Video report by ITV News Correspondent Sejal Karia
The Australian military have been called in to help evacuate people sheltering on beaches and bring supplies to those cut off by fire as the worst wildfires on record continue to rage.
In an escalation of the response to the fires, the Australian Defence Force will work alongside firefighters as they continue to tackle out of control across southern Australia.
In the state of Victoria 4,000 people were forced to take shelter on the beach in the coastal town of Mallacoota, as winds pushed an emergency-level wildfire towards their homes.
They were advised to go into the water if the fire situation worsened. Similar advice was given to people in several New South Wales (NSW) coastal towns, where fearful residents and holidaymakers had also abandoned their dwellings to move onto beaches.
In response, a fleet of ships, planes and helicopters have been deployed to the affected region to bring food, water and medical help to those stranded by the blaze.
HMAS Choules, one of Australia’s three amphibious ships, will depart Sydney at short notice and is expected to be available to support relief efforts on the NSW South Coast and the northeast of Victoria from Friday.
Seven helicopters and other aircraft are being deployed to drop supplies to towns in Victoria and NSW cut off by fire.
People in Mallacoota posted on social media about hearing the roar of the fire, circulating photos showing how, in the words of some, the smoke had turned “the day into night”.
“Mallacoota is currently under attack,” Victoria’s state emergency commissioner Andrew Crisp said on Tuesday.
“It is pitch-black, it is quite scary… the community right now is under threat but we will hold our line and they will be saved and protected.”
Two more people died and five others missing were feared dead, as the fires ravaged the country.
Police said a father and son died in the early hours of Tuesday, defending their home in Cobargo, near the coast in NSW, 280 miles south of Sydney.
The town was hit by one out-of-control fire which roared into the community in the middle of the night, with its main street bearing the impact.
Emergency services officials said it was possible towns in the Gippsland area could be evacuated by sea as the fires, fanned by strong winds, continued.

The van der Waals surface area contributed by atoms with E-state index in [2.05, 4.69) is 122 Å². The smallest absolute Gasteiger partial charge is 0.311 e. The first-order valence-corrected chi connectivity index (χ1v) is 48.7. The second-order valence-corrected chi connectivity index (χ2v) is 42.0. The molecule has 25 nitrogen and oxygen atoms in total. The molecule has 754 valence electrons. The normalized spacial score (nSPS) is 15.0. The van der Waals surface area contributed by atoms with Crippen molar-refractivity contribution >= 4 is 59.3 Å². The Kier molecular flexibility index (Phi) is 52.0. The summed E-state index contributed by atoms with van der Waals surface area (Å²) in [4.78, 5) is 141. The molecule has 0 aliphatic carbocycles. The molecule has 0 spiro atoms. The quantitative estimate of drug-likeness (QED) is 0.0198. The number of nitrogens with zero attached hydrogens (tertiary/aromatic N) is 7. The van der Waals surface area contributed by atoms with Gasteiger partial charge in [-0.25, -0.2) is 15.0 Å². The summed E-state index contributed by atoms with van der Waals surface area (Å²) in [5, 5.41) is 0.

Another person was unaccounted for in the NSW town of Belowra.
As defence force personnel assisted firefighters and volunteers in tackling some of the worst blazes, eight fires were burning at emergency level across NSW, with a similar number ongoing in Victoria, and two more in the island state of Tasmania.
Fires have worsened in Victoria and NSW after oppressive heat on Monday, mixed with strong winds and lightning strikes.
Firefighters stationed in Wyoming, NSW, filmed the dramatic moment their truck was overcome by the blaze.
The crew from the fire and rescue station in Wyoming were forced to shelter in their truck as the fire front passed through, with the crew holding up blankets against the windows as tall flames and sparks hit the side of the vehicle.
The death toll from more than three months of wildfires in multiple states now stands at 12.
Thousands of people have been displaced from their homes, with more than 1,000 dwellings razed.
Victorian Premier Daniel Andrews on Tuesday said requests had been made for 70 firefighters from the United States and Canada to be flown in to help local firefighters.
Major roads were closed near the south coast of NSW including the country’s main national carriageway, the Pacific Highway.
Prime Minister Scott Morrison posted a video address expressing sympathy over the death on Monday of volunteer firefighter Samuel McPaul, 28, who died when what was described as “a fire tornado” flipped his truck off the ground while he attended a blaze near Albury, in southern NSW.
“As 2019 draws to a close, the devastating impact of these terrible bushfires continues,” Mr Morrison said.
High fire danger and extreme temperatures – western Sydney hit 45 degrees on Tuesday – have caused the cancellation of several planned New Year’s fireworks displays, including in the national capital Canberra.
Sydney’s iconic harbour-side fireworks were to go ahead, but with signs displayed of how people could donate money to help those affected by fires.